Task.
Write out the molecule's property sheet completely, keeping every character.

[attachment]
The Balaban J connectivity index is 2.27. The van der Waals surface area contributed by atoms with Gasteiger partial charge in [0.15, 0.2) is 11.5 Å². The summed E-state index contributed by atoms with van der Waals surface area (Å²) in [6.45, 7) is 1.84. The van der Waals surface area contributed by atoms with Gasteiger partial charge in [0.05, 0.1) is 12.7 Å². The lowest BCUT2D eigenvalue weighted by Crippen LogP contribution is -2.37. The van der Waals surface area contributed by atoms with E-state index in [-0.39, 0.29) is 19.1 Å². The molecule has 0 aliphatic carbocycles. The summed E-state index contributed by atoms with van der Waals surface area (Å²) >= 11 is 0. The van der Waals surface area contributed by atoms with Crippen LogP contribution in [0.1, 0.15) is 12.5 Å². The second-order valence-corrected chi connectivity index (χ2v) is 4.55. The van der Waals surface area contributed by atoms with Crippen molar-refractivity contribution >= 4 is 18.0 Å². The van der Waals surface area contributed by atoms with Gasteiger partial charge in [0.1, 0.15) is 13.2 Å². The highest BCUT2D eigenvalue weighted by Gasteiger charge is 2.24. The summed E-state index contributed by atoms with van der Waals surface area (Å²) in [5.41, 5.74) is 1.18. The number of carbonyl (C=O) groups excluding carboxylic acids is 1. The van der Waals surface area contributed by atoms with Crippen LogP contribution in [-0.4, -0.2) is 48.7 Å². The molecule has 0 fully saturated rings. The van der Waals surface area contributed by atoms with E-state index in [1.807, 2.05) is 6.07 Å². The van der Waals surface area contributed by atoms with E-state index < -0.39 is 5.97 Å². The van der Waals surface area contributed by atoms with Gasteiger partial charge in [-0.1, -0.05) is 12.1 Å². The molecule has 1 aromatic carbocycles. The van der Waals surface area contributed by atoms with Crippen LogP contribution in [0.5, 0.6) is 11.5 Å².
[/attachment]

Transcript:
The Balaban J connectivity index is 2.27. The van der Waals surface area contributed by atoms with Gasteiger partial charge in [0.15, 0.2) is 11.5 Å². The summed E-state index contributed by atoms with van der Waals surface area (Å²) in [6.45, 7) is 1.84. The van der Waals surface area contributed by atoms with Gasteiger partial charge in [0.05, 0.1) is 12.7 Å². The lowest BCUT2D eigenvalue weighted by Crippen LogP contribution is -2.37. The van der Waals surface area contributed by atoms with E-state index in [-0.39, 0.29) is 19.1 Å². The molecule has 0 aliphatic carbocycles. The summed E-state index contributed by atoms with van der Waals surface area (Å²) >= 11 is 0. The van der Waals surface area contributed by atoms with Crippen LogP contribution in [0.1, 0.15) is 12.5 Å². The second-order valence-corrected chi connectivity index (χ2v) is 4.55. The van der Waals surface area contributed by atoms with Crippen molar-refractivity contribution >= 4 is 18.0 Å². The van der Waals surface area contributed by atoms with Gasteiger partial charge in [0.1, 0.15) is 13.2 Å². The highest BCUT2D eigenvalue weighted by Gasteiger charge is 2.24. The summed E-state index contributed by atoms with van der Waals surface area (Å²) in [5.41, 5.74) is 1.18. The number of carbonyl (C=O) groups excluding carboxylic acids is 1. The van der Waals surface area contributed by atoms with Crippen LogP contribution in [-0.4, -0.2) is 48.7 Å². The molecule has 0 fully saturated rings. The van der Waals surface area contributed by atoms with E-state index in [1.807, 2.05) is 6.07 Å². The van der Waals surface area contributed by atoms with E-state index < -0.39 is 5.97 Å². The van der Waals surface area contributed by atoms with Gasteiger partial charge in [-0.1, -0.05) is 12.1 Å². The molecule has 1 aromatic carbocycles. The van der Waals surface area contributed by atoms with Crippen LogP contribution in [0.5, 0.6) is 11.5 Å².